Student Discussions

Photo of large group of students collaborate on a team project at a table

Participant suggestions that emerged in CBI discussions include those listed below.

Why do you think there is a smaller proportion of people with disabilities in STEM careers when compared to the rest of the population?

  • Because students are not adequately prepared for postsecondary STEM studies in high school.
  • In general, there are low expectations for students with disabilities; professors and teaching assistants lack an understanding of how students with disabilities can pursue STEM.
  • The "weed-out" classes adversely affect students with disabilities on campus because accommodations are inadequate.
  • STEM careers require a lot of education. More education necessitates more solutions regarding access and accommodations, thus increasing the risk of a fatal bump in the road.
  • The limited accessibility of learning labs and externship sites can exclude students with disabilities.
  • Lack of school funding for college, especially in cases where a student has to pay for adapted equipment, adequate care, or other disability-related products and support.
  • Health or medication issues may hold them back.
  • College freshmen who do not learn about STEM majors and admission requirements can make bad decisions that interfere with the pursuit of STEM majors.

Student participants provided the following advice:

  • Encourage high schools to foster STEM education for all students.
  • Work with students who miss school due to health issues to help them stay on track.
  • At colleges, improve training for teaching assistants so that they understand the potential of students with disabilities as well as their accommodation needs.
  • Carefully consider whether "weed out" classes are equally accessible to all.
  • Improve access of learning labs and prepare materials to educate externship sites.
  • Help students understand options for funding college.
  • Provide better information to freshmen regarding STEM majors and admission requirements.

What specific access issues for students with disabilities might there be in STEM courses and labs?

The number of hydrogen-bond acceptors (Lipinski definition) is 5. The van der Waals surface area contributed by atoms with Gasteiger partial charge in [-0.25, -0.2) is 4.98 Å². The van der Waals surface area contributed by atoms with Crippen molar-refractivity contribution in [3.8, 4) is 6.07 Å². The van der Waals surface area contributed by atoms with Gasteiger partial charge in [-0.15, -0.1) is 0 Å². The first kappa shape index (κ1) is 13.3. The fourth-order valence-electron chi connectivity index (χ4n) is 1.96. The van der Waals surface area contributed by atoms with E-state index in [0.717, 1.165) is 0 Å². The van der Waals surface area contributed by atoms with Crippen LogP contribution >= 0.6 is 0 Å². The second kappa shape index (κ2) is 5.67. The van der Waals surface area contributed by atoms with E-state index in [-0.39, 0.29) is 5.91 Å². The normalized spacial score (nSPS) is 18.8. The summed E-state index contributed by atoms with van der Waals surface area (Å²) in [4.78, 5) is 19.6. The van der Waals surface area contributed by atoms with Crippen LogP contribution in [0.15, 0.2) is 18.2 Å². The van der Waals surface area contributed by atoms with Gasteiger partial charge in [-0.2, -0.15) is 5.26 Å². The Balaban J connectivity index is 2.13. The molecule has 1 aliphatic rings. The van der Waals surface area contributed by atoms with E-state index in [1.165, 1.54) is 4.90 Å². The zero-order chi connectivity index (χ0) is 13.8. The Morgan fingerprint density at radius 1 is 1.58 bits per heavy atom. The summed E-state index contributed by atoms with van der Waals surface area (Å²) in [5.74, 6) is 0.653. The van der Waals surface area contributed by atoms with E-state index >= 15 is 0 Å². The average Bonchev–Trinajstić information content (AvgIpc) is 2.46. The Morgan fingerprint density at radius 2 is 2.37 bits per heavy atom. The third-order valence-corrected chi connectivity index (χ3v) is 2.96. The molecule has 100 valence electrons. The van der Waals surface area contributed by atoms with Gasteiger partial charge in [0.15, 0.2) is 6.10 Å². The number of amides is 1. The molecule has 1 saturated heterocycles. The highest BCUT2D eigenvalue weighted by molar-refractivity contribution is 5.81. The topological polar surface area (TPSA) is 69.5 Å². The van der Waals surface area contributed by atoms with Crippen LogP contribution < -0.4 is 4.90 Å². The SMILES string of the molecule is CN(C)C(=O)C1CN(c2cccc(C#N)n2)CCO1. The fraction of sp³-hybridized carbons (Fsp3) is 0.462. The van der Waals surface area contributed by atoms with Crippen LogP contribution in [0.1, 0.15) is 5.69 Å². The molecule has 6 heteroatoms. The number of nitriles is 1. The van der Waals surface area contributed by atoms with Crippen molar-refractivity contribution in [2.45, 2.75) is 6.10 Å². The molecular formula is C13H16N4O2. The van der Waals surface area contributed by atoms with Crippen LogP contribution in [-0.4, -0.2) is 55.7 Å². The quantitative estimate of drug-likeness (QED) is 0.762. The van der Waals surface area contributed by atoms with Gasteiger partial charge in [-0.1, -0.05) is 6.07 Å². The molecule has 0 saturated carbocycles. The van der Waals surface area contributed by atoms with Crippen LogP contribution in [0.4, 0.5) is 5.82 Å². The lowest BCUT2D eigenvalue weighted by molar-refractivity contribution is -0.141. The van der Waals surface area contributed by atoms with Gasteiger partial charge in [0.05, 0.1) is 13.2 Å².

• Many chemistry labs are not accessible to people who use wheelchairs.
  • Some teaching assistants are not motivated to be good educators or to provide good service to students. Many are not trained well about campus policies, including those related to reasonable accommodation.
  • For a student who relies on a sign language interpreter to translate the concepts, if the interpreter doesn't understand the subject at hand, important information may be lost in the process. This is particularly true of college-level STEM content.
  • The collaboration required of advanced STEM students presents a challenge to deaf students because they need to schedule interpreters or revert to other means such as writing or typing. This problem becomes much more amplified in group environments.
  • Some students have physical limitations when performing procedures in labs and other STEM activities.
  • Students who have difficulty understanding social cues or verbal directions, may not receive the support when they need it from the instructor or other students.

Student participants provided the following advice:

  • Improve the accessibility of STEM lab spaces.
  • Improve training for teaching assistants.
  • Educate faculty about potential accommodation needs of students.
  • Increase nurturing for STEM students in general.
  • Reduce STEM class sizes.

In K-12 schools what are some of the inhibitors that discourage STEM participation for students with disabilities?

  • Lack of teacher enthusiasm for the curriculum.
  • Poor teaching in general.
  • Teachers that teach out of the book and not how to actually apply the material and achieve understanding.
  • Inadequate support and mentoring to catch up when student might get behind due to disability- or health-related reasons.
  • Lack of accessibility of labs or classrooms.
  • Guidance counselors that only encourage students with disabilities into non-STEM majors.
  • A student can hit a ceiling in math during high school and be forced to postpone further math studies.
  • High schools that allow students with disabilities to graduate without inadequate science and math knowledge.

Student participants gave the following advice:

  • Foster teacher development and improve quality of teachers.
  • Work with students who miss school due to health issues to help them stay on track.
  • Improve the accessibility of STEM lab spaces and classrooms.
  • Provide training to guidance counselors to educate them about the potential of students with disabilities.
  • Carefully consider mathematics extensions such as Running Start or additional classes at the high school.
  • Ensure that all students have the proper math and science education before graduation.
  • Recognize teachers who foster learning for all students.